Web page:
The Similarities Between Yin and Restorative Yoga

Taking time to reset with a soothing and mellow yoga class is one my favorite ways to feel rejuvenated and ready to tackle the world. Deep stretching and focused breathing help relieve stress and realign the body. When deciding which classes to take when you want to zen out, yin yoga and restorative yoga are both popular practices focusing on this. Often these two styles are interchanged, and while they do hold similarities, they are, in fact, two separate entities. Here’s all you need to know about the commonalities and differences of yin and restorative yoga.

The Similarities

Yin and Restorative yoga are both extremely rehabilitative in nature. Think deep stretches held for longer periods of time. Over the course of a 75-minute class, you may only move through 6-8 poses. Both practices focus on opening the body by working slow and steady. Lay back, and settle in.

The Differences

Restorative yoga is intended to be as little work as possible. A multitude of props are used to support the body in various postures. Bolsters, straps, yoga blocks and blankets – even the wall work to provide a sense of comfort. As you remain in the given poses, you’ll notice your muscles start to soften a little; your joints start to loosen up; you can sink a bit deeper. But don’t get confused, my friend. You’ll notice all of these things happening during yin yoga also. The difference is that it might take more work and it will take you into deeper layers of your connective tissue… but let’s not get ahead of ourselves. Back to restorative. As you move through a restorative class, its nature is soothing and healing. You can allow your mind to drift off, maybe right into sleep.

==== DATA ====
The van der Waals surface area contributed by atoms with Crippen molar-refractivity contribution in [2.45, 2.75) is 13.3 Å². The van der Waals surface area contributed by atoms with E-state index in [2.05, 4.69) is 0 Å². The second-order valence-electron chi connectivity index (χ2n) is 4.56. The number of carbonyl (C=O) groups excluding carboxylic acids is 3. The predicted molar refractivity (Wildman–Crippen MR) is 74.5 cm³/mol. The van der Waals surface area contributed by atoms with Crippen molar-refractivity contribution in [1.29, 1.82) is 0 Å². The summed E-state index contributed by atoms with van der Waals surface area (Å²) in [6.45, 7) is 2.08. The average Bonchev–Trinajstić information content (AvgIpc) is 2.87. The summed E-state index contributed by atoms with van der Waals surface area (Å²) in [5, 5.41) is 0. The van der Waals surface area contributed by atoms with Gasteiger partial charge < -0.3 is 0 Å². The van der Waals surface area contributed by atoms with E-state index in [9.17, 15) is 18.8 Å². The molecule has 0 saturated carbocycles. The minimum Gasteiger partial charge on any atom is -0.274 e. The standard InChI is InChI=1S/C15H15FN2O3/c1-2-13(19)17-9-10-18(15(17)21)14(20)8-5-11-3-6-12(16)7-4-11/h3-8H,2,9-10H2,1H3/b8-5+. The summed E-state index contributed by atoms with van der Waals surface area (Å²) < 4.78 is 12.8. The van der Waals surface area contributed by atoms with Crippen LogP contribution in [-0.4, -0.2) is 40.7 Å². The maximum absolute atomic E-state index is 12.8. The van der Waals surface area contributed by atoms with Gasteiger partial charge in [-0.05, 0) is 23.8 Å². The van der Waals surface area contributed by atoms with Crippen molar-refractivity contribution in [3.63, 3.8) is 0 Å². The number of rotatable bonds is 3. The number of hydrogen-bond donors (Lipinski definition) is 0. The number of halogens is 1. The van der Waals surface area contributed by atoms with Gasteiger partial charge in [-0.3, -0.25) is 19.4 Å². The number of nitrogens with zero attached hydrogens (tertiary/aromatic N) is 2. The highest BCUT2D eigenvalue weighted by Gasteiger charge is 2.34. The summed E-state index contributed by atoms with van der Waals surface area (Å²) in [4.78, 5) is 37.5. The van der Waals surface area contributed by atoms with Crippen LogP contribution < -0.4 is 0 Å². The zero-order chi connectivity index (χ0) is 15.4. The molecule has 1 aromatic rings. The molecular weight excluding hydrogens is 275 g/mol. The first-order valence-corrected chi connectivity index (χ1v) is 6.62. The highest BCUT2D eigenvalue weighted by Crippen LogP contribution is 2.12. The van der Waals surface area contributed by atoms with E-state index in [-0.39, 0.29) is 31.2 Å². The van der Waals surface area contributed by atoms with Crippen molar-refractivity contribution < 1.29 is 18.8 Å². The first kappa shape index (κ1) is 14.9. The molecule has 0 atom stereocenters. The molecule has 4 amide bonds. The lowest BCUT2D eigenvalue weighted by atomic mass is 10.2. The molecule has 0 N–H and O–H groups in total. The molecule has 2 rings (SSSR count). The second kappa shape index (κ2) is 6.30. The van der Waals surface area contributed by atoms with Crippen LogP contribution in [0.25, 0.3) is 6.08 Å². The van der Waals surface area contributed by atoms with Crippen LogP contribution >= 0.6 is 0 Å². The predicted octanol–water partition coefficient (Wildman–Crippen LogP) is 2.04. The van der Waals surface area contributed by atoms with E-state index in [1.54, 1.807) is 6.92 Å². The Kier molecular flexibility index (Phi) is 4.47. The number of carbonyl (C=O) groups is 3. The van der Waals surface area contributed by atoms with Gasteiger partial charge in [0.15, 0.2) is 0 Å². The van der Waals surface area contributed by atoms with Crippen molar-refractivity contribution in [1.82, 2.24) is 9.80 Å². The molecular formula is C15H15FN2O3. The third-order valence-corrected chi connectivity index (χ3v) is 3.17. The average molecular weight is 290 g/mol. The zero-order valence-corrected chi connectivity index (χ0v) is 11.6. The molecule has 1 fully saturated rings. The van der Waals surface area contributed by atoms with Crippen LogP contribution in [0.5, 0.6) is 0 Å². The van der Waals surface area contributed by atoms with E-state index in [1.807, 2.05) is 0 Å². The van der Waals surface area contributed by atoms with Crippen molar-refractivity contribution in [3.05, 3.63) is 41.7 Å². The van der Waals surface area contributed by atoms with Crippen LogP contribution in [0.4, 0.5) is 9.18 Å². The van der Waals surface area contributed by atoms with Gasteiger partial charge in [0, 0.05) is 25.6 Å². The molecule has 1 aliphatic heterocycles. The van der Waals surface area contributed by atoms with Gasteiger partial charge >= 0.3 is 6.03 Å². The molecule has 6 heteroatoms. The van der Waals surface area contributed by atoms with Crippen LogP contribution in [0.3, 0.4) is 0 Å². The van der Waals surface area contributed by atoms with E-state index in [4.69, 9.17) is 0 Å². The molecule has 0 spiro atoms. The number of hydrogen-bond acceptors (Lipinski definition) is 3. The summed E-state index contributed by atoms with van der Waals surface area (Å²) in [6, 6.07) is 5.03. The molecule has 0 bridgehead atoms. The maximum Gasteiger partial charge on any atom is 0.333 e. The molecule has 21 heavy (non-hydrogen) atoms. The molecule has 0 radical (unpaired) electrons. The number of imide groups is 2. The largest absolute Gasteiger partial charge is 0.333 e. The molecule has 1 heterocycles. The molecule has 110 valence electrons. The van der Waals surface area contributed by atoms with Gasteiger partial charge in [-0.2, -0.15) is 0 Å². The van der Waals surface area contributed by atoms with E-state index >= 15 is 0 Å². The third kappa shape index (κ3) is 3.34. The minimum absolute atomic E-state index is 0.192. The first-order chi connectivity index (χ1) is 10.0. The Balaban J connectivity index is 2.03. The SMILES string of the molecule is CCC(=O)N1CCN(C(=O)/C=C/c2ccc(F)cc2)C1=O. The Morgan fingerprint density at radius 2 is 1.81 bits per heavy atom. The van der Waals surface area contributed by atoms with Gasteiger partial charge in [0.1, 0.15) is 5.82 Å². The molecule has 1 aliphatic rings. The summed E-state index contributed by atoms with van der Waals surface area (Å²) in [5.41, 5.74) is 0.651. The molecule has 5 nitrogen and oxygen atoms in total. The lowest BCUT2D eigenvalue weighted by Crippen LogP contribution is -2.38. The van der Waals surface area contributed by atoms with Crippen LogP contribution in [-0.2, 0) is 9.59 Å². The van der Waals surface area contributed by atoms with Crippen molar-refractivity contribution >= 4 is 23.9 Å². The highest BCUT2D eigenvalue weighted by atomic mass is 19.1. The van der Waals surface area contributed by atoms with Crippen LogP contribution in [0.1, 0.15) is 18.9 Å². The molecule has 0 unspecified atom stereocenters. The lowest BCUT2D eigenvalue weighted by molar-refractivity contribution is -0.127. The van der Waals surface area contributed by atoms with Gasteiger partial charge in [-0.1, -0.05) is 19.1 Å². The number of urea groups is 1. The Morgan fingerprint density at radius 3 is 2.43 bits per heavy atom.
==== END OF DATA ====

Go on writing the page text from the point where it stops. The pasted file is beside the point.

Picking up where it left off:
Bottom line: During restorative yoga you’re realigning the body and resting the mind through a comfortable series of poses held for at least three minutes each.

In contrast to Restorative yoga, Yin yoga takes a bit more mental toughness. Here you’re similarly holding poses for an extended period of time. However, as stated above, you’ll be working deeper into the connective tissues. Rather than being completely supported in a position, you split the support between props and actual effort. Here’s the perfect example. Pigeon pose feels great… for about 30-60 seconds. After that it begins to get a little uncomfortable and you start to get fidget-y; your mind starts to say “Just move out of it; you don’t want to be here anymore. Next move, please!” Enter: mental toughness. Yin yoga incorporates mentally pushing through these moments as you move through the layers. Your brain fires to assist you through three to five minutes of sinking deeper—even when you get the urge to wiggle around.

Both practices are perfect if you’re looking to chill out and loosen up, and many times both styles of yoga are integrated into the same class. Give them both a try, and see which you prefer. But fair warning, you’re going to leave class feeling very relaxed and on a bit of a yoga high – which isn’t a bad thing, trust me.

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